Biological Information and Intelligent Design: de novo or ex nihilo?


(system) #1
Do some DNA sequences emerge from nowhere, without a natural origin?
This is a companion discussion topic for the original entry at https://biologos.org/blogs/dennis-venema-letters-to-the-duchess/biological-information-and-intelligent-design-de-novo-or-ex-nihilo

(Dennis Venema) #2

Thank you for reading, and I am available to answer questions. A Merry Christmas to you as well. :slight_smile:


(Richard Wright) #3

Hi Dennis,

I struck me when reading this that it must take a lot of time and energy to do what you so admirably do, find the exact quotes from the IDer(s) doubting the process in question, then carefully and clearly showing how their arguments are off base.

As usual I loved your post, you make the biology so easy to understand. Thanks for the hard work and look forward to your next article. And Merry Christmas!


(Dennis Venema) #4

Thanks for your kind words, Richard. A Merry Christmas to you & yours as well.

Reading this section of Darwin’s Doubt was another moment of “he can’t seriously be arguing this, can he?” Yes, it really does seem that Meyer thinks de novo genes come out of nowhere by some unexplained mechanism. If this is what he really thinks - and I’ve done my best to read his argument in its entirety and in context - then he simply doesn’t know enough about what he is writing about, sadly.


(Peaceful Science) #5

Excellent article on ORFans and de novo genes. Very clear and understandable too.

I’m curious @Paul_Nelson’s thoughts, as he has been making that argument for a while.


(Peaceful Science) #6

@DennisVenema, in the next post you look at protein folding. Looking forward to it.

This article might be helpful for teaching. I found it pretty good and understandable. https://peerj.com/articles/cs-100/


#7

Hello Dennis,
Thank you for all the work you do to translate biological knowledge into a form that nonspecialists can comprehend. I have made use of your work in some of my blogging on evolution (e.g. https://letterstocreationists.wordpress.com/2014/04/02/realistic-expectations-for-transitional-fossils/ ).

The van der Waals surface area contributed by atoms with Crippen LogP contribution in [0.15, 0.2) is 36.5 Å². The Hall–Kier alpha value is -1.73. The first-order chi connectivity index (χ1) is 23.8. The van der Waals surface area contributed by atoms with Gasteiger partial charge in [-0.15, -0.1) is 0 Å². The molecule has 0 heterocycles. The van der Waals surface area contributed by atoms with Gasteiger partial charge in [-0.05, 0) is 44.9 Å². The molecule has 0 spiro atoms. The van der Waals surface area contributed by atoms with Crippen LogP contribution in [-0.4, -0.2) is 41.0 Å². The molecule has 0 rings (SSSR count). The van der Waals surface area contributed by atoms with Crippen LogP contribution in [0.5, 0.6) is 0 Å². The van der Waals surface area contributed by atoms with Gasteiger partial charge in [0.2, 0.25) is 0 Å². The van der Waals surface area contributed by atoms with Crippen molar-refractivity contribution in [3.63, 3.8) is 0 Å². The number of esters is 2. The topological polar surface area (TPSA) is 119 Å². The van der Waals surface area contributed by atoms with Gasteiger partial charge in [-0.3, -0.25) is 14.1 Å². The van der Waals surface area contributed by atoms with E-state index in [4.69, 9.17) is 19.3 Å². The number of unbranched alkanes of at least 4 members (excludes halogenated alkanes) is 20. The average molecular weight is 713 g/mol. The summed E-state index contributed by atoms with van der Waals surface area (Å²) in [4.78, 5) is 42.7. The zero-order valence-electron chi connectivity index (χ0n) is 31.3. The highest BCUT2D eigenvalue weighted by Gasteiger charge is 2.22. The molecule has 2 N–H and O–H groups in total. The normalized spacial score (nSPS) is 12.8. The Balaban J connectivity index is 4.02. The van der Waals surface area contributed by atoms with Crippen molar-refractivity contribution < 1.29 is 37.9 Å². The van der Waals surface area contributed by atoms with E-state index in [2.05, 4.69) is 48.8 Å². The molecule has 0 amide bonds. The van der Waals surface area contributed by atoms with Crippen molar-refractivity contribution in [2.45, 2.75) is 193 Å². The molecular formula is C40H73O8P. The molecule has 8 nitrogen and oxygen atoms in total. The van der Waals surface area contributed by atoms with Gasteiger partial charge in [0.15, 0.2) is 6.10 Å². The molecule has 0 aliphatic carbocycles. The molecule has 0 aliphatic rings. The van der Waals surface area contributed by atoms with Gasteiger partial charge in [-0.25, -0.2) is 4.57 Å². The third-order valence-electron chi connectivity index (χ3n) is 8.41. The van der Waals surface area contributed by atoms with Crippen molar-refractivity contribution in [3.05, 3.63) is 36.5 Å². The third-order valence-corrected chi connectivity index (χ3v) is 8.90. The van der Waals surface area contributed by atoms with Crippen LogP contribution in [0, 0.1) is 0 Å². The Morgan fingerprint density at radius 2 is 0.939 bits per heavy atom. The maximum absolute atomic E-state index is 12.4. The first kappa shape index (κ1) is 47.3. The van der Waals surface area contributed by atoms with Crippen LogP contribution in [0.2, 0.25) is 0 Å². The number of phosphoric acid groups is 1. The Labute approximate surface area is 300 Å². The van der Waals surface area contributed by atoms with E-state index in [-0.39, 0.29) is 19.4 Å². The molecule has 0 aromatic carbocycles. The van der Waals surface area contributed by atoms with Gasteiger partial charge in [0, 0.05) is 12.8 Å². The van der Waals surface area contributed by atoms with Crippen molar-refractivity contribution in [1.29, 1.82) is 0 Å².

I know this issue was discussed a bit in the comments on your earlier article on nylonase, but the treatment in Wikipedia indicates strongly no frameshift mutation was involved in the evolutionary development of the gene. The Wikipedia entry “Nylon-eating Bacteria” states:
”… Further study revealed that the three enzymes the bacteria were using to digest the byproducts were significantly different from any other enzymes produced by other Flavobacterium strains (or, for that matter, any other bacteria), and not effective on any material other than the manmade nylon byproducts…This discovery led geneticist Susumu Ohno in a paper published in April 1984 to speculate that the gene for one of the enzymes, 6-aminohexanoic acid hydrolase, had come about from the combination of a gene duplication event with a frameshift mutation. Ohno suggested that many unique new genes have evolved this way. A 2007 paper that described a series of studies by a team led by Seiji Negoro of the University of Hyogo, Japan, suggested that in fact no frameshift mutation was involved in the evolution of the 6-aminohexanoic acid hydrolase.”

The 2007 paper they cite here is Seiji Negoro, et al., Nylon-oligomer Degrading Enzyme/Substrate Complex: Catalytic Mechanism of 6-Aminohexanoate-dimer Hydrolase, Journal of Molecular Biology Volume 370, Issue 1, 29 June 2007, Pages 142–156. That 2007 Negoro paper seems to discuss mainly the mechanism of the hydrolase.

The 2005 Negoro paper you cited [Journal of Molecular Biology Volume 370, Issue 1, 29 June 2007, Pages 142–156] talks more about the genesis of the active EII gene from the barely-active EII’ gene. The abstract concludes, “…Here, we propose that amino acid replacements in the catalytic cleft of a preexisting esterase with the beta-lactamase fold resulted in the evolution of the nylon oligomer hydrolase.” That seems to be the basis of Wikipedia indicating in this “Nylon-eating Bacteria” article that no frameshift was involved.

The Wikipedia article “Frameshift Mutations” likewise claims that the frameshift concept is likely wrong:
“Frameshift mutations have been proposed as a source of biological novelty, as with the alleged creation of nylonase, however, this interpretation is controversial. A study by Negoro et al (2006) found that a frameshift mutation was unlikely to have been the cause and that rather a two amino acid substitution in the active site of an ancestral esterase resulted in nylonase.”